cereals

More than half of kid’s cereals provide at least 50% of a child’s daily sugar allowance in one 30g bowl.

That’s according to new figures from Sinks-taps.com, which found none of the cereals tested were below 25% of a child’s recommended daily allowance (RDA).

Of the cereals tested, Frosties came out top of the sugar pile, containing 71% of a child’s RDA per bowl.

‘This investigation into the sugar in children’s cereals has been truly worrying, and we hope this information will help parents make more informed decisions on breakfast foods for their kids,’ Richard Broadbent, managing director of Sinks-taps.com, said.

‘It is especially concerning how even with the recommended serving size, there is a large percentage of a child’s daily allowance of sugar used up before school.’

Breakfast table billboards

Despite reducing sugar content by 40%, Kellogg’s Coco Pops still contains 46% of a child’s RDA of sugar.

Supermarket own brands faired slightly better, with Waitrose containing the lowest average sugar content in its cereals.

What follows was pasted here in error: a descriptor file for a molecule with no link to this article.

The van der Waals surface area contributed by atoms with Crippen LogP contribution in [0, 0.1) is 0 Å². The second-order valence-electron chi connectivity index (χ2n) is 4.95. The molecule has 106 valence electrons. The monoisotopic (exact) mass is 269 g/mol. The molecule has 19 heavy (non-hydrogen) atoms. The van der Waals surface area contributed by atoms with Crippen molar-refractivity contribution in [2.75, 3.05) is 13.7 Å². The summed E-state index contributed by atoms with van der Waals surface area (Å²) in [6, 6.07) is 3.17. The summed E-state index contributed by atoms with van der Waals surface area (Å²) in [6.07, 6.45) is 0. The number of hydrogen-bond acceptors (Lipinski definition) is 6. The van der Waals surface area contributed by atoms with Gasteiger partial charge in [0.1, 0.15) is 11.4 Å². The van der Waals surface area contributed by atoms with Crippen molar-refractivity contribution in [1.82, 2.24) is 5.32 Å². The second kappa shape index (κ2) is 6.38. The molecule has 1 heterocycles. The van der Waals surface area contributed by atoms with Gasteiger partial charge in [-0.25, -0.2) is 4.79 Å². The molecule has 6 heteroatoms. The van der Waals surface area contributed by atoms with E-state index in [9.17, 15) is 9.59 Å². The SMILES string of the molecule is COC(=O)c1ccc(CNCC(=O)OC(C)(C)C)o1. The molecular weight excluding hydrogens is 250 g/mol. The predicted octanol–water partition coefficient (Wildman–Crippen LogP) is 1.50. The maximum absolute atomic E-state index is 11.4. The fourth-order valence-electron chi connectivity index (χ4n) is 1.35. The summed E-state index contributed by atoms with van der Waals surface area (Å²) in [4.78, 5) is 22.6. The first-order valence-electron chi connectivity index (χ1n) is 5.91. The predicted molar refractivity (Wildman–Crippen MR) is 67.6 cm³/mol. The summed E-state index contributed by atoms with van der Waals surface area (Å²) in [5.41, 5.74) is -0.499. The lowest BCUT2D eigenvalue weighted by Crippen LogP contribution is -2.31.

Cereals are the second largest contributors of free sugars in children’s diets and the BDA is calling for sweeping changes to marketing and product formulation.

‘Breakfast is the most important meal of the day, but sadly marketeers are misleading the public on what constitutes healthy options and acceptable portion sizes,’ Russ Ladwa, chair of the BDA’s Health and Science Committee, said.

‘It’s a toxic mix, with claims on “nutritional benefits” designed to blind consumers to sugar content, images of super-sized portions to encourage overconsumption, and emotive language to fuel pester power.

‘The result is a recipe for tooth decay and obesity.

‘These billboards on our breakfast tables still fall entirely outside advertising regulations for marketing sugary foods to kids.

‘Until Government tightens up marketing rules, and sets concrete targets on reformulation, the UK will miss sugar reduction targets by a country mile.’


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